Terry McLaughlin is a hoot - I just love her, and I'm totally amazed at what she does - writing, pres. of the Golden Network, yadda yadda. Had a great chat with her. Sherrilyn Kenyon knows how to wear a hat (oh, boy, what a hat), and (Bethany) there are pregnant girls all around. (Last fall must have been a bumper crop year because they're popping out all over).
Tomorrow we have more workshops, more schmoozing, and I'm going to the Golden Heart/Rita Reception. Alice keeps us all up late laughing and chatting, and Lisa's quietly absorbing it all in her sweet way. I'm just as snarky as ever (go figure). I also have incriminating photos, but I'm on Lisa's computer right now so I can't download and share (but I will next week!!!).
We miss you all and wish you were here. We'll try to update again real soon!
All of the responses were very helpful and have helped me learn where my problem spots lie.
However, there are rules (Enter scary music here--Dum, dum, dum) And apparently I've broken them and am now Persona Not Grata within the group.
Here it is: if a person (they're all women) critiques your chapter, you crit one in return and send a "thank you" to the person. Not unreasonable.
Now, granted, I've critted something like 4 chapters, and thanked a few, but not nearly as many as I should have.
I'd had some stuff going on in my life, ie, perfecting my ms, which took up most of my attention for the last two weeks.
I hadn't logged on much until I got an email from the moderator who very nicely reiterated the rules. No prob, I say, sorry, I say, I didn't mean to be greedy, I say (which wasn't my intention).
The problem occurred when I recieved a particularly nasty email from one of the other women on the group. It was long, it was harsh, and it made me cry (but I do that easily, so no biggie.)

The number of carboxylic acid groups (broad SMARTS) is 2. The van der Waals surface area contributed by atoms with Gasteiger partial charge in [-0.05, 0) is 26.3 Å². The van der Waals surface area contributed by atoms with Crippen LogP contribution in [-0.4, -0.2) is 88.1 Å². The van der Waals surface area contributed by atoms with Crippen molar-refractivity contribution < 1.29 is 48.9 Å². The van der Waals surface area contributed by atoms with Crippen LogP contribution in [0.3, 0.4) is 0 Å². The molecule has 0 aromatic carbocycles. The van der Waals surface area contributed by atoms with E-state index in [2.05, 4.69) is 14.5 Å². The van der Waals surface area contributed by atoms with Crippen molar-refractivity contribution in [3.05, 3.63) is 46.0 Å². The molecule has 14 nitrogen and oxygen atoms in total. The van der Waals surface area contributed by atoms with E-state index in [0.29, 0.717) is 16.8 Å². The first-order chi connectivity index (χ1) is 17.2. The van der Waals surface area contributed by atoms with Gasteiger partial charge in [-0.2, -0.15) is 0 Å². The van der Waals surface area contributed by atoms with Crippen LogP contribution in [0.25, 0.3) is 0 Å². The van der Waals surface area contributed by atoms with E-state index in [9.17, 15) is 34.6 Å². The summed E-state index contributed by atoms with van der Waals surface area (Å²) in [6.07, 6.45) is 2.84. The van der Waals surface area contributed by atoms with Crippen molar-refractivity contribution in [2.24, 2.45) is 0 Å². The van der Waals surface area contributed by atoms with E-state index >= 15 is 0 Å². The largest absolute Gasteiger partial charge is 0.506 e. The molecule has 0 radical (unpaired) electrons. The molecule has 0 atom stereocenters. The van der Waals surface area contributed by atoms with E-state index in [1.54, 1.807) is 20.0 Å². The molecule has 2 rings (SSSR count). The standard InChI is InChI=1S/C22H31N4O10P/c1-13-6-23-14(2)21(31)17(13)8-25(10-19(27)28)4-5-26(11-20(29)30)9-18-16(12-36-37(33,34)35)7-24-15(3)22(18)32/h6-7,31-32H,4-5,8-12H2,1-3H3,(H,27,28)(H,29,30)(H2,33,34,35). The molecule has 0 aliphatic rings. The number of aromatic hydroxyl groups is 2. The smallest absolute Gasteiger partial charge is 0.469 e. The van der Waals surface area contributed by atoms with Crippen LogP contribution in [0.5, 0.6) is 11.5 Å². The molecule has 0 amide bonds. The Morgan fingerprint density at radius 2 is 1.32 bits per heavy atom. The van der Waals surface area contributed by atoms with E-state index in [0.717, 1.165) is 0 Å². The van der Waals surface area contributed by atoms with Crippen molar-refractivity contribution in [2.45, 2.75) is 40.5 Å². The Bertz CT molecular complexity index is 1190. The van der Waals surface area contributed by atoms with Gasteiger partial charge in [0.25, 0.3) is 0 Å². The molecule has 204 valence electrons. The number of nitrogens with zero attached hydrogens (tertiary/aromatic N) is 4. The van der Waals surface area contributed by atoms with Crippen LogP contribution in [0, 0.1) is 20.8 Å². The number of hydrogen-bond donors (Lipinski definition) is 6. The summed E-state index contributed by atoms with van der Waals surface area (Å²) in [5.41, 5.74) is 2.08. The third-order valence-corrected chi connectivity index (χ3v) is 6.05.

I sent out an apology to the group, stating it had never been my intention to take, take, take and not give in return. I informed them I would be working much harder to perform said crits and working on my internet social skills (please keep in mind--as those of you from the retreat know--I have little social skills to begin with).
This post was sent out Monday or Tuesday. Now, keep in mind that 50 percent of the posts are chatty and unrelated to crits (well, maybe like 25%, says the Queen of Exaggeration). However, I recieved only ONE response, and this was from the mediator with whom I'd already spoken with.
This is a women's fiction group, not necessarily one for strictly romance. And I write sexy romance.
I've critted a few and thanked everyone personally, but still: NOTHING.
Is it me or is this just a teensy bit rude? I accepted full culpability for my actions, made no excuses and apologized publically. But they are all ignoring me, except for a select few.
So, are they worth it? Granted, this is my first experience with one. But, have I made a poor decision. I've learned a lot from them and would like to continue, but if they keep treating me like I have cooties, I'm gonna tell 'em to stick it. I don't know, maybe I'm being too sensitive (again, NOT an uncommon occurrance.)
Wednesday, July 11, 2007
The book is by James V. Smith Jr. I hope Jr. doesn't mind if I share some of his savvy advice here. I'm sure he won't. We're all writers, and he wants to help writers, or he wouldn't have written such a book, right?
Several of us are in the midst of the revision process. And if we aren't at the moment, we probably will be soon. For isn't it true, writing is one part writing, 17 parts revision? It seems that way to me.
So, you're revising along -- you've gotten rid of most of those pesky adjectives, the unprofessional passive voice, and the unnecessary words like very, little, much and even, correct? You've made sure your protagonists are flawed, yet interesting, capable of fear, but not big old whining wienies, and your characters are able to connect with readers in issues of humanity, correct?
Alrighty. Good, good.
So, now let's talk about the antagonist(s) -- those bad, bad guys who tempt us to create them all encompassingly (is that a word? If so, it's a bad one, but I'll leave it as a poor example of wordsmanship) evil, right?
But wait. Back up the train. Hold your horses. Stick a feather in your hat and call it hamburger helper, there's more to it. More to it, you ask? Yessiree, for that's exactly what I asked myself last night, before reading James V. Smith Jr's. checklist, which brings us to the meat of this blog. (Sorry, Karen, for you, this is the garden burger of the blog. Ha!)